The three most common things my wife says to me are (in reverse rank order):
- why can’t you put the toilet seat down?
- can you have a word with the kids about… insert various options here
- my phone battery is dead
And my three most common answers are:
- it wasn’t me, it was the dog
- I already did and they ignored me too
- I wish they would hurry up and invent wireless charging
Occasionally I mix up the responses just for some variety but I digress… Anyway it seems that quite soon I may have to change one of my answers because it appears that some boffins at the University of Washington have successfully trialed the charging of a variety of devices via a humble Wi-Fi connection…
This revolutionary system apparently integrates with existing Wi-Fi infrastructure so there is no need for a brand new technology. The eggheads essentially upgraded an off-the-shelf Asus box to make it operate as a conventional Wi-Fi router but also as a wireless power source. Without getting too technical, it basically harnesses the energy that a router already puts out and uses it more efficiently. Rechargeable batteries with custom sensors were then installed in items like a digital camera. These sensors then converted the Wi-Fi signal into electricity to recharge the batteries. The system successfully charged a variety of devices up to 28 feet away from the router.
Sounds pretty impressive right? Well I guess it is but inevitably there are a couple of snags. The biggest one is the small matter of the Federal Communications Commission’s imposed limit of just one-watt power outputs on wireless routers. To put that into context, an iPhone charger is five watts and a MacBook Air charger is 45 watts. So essentially that means the FCC regulations would have to be significantly altered for the technology to offer any real value to the consumer.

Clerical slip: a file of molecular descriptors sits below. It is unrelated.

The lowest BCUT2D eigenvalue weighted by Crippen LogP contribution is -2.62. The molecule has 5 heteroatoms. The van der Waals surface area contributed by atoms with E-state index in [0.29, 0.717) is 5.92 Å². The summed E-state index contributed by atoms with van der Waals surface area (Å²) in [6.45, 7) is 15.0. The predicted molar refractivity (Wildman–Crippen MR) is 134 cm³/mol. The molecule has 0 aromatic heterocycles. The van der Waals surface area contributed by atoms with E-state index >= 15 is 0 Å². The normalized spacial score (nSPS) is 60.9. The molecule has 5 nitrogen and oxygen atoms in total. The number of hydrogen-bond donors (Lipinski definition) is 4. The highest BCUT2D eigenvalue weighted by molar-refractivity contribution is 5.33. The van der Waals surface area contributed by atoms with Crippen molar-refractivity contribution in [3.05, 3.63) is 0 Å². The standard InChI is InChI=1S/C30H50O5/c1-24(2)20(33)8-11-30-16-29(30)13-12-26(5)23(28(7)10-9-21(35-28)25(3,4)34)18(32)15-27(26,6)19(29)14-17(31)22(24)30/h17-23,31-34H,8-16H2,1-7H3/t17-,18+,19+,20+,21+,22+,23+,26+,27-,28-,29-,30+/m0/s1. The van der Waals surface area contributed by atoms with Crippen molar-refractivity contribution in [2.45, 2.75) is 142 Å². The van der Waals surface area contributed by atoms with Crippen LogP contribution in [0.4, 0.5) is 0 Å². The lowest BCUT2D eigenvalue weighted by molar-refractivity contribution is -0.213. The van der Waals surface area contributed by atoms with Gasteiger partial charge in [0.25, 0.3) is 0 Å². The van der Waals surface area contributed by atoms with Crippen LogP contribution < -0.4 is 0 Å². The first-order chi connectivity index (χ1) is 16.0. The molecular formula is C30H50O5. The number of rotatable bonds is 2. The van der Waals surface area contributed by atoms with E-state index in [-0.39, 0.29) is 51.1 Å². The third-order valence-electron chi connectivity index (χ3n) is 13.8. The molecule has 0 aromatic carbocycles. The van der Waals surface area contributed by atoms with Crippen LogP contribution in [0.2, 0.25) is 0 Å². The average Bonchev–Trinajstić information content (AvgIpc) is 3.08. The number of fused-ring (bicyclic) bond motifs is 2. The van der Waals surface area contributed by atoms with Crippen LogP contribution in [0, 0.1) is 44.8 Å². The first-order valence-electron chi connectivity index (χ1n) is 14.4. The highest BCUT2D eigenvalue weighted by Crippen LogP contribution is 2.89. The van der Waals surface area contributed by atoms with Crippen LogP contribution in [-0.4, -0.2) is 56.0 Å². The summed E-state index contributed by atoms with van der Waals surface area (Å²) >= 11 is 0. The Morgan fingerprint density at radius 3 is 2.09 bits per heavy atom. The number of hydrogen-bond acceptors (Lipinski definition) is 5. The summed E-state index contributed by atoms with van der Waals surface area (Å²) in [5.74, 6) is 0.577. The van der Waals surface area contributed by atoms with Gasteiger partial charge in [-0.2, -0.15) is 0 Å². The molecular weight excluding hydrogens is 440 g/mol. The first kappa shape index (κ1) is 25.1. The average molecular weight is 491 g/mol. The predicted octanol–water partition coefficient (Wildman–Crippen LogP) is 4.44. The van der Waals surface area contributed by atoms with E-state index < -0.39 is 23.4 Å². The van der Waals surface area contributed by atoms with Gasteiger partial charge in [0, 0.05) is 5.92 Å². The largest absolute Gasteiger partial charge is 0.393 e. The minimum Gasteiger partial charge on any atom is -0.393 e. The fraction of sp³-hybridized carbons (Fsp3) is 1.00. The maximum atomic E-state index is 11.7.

Now of course, there are already some wireless ‘inductive’ charging systems on the market but they are not particularly practical. The charger cases required on these systems are often just too bulky, heavy and unsightly. Not only that, they are not truly wireless as your device still has to be tethered closely to a charging station of some description. As such they haven’t seen serious mainstream adoption. This new technology represents the first wireless charging solution that could actually be a serious alternative (or maybe even viable replacement) to the cumbersome wires we have become to shackled to.
And if that’s the case then the daily discussion about why Mrs B’s iPhone battery is flat again will disappear as rapidly as the clunky cables that Wi-Fi charging will inevitably replace.
Then my only concern will be what question will take its place? I’m just guessing, but maybe it will be along the lines of, “what is the Wi-Fi password again?”
DISCLAIMER: the comments used in this article are from a purely fictitious Mrs Blakeman and are not an actual representation of the actual Mrs Blakeman who would never say such things (or at least that’s what she told me to say)